The smallest of the three alliances, oneworld was formed shortly after Star Alliance. Hayward (2019) states that it was first announced in September 1998 and formally started operations in February 1999, consisting of American Airlines, British Airways, Canadian Airlines, Cathay Pacific and Qantas Airways. These carriers already served a substantial number of people and a broad range of destinations, and the organisation has expanded since. Members (2020) lists American Airlines, British Airways, Cathay Pacific, Finnair, Iberia, Japan Airlines, Malaysia Airlines, Qantas, Qatar Airways, Royal Air Maroc, Royal Jordanian, S7 Airlines and SriLankan Airlines as members, Fiji Airways as a connect partner, and Alaska Airlines as a future member. As with the other two leading alliances, there were some departures, as well, such as Malev and Air Berlin.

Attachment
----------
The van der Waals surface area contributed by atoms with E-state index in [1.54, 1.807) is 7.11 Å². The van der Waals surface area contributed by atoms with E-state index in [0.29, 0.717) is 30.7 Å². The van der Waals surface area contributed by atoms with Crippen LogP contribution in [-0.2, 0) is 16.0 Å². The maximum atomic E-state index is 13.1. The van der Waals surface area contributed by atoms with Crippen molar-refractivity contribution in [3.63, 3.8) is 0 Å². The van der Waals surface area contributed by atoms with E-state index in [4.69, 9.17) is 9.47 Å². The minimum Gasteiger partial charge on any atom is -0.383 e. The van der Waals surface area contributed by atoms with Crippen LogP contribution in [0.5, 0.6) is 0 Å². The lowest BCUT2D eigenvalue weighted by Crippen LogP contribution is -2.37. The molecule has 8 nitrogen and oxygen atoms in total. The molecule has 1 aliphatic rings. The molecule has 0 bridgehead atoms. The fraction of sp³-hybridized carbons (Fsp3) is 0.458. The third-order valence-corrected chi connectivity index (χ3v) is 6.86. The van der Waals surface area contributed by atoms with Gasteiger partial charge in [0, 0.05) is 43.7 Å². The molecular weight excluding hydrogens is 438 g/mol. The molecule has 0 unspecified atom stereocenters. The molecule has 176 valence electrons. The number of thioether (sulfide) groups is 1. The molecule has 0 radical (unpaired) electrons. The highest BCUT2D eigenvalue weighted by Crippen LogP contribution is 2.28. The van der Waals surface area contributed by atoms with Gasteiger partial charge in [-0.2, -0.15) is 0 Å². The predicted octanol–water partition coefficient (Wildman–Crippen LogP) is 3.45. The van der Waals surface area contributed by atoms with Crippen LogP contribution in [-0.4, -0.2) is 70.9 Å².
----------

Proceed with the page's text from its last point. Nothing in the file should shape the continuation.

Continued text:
Despite starting earlier than SkyTeam, oneworld was not as successful at growing its passenger traffic over time. As Fig. 1 shows, its revenues are the lowest of the three major global airline alliances. However, its net profits are higher than the second-largest alliance’s, implying that it still has an advantage in some aspect. Vasigh et al. (2016) find that in 2012, oneworld held 28% of the market at world’s ten busiest airports as opposed to SkyTeam’s 21% despite its substantially smaller fleet size and destinations served. It may have been able to capitalise on these busy and premium routes to fly more profitably. Regardless, the alliance is likely under the most pressure of the three due to its lowest influence and market power, though it can still exert considerable influence.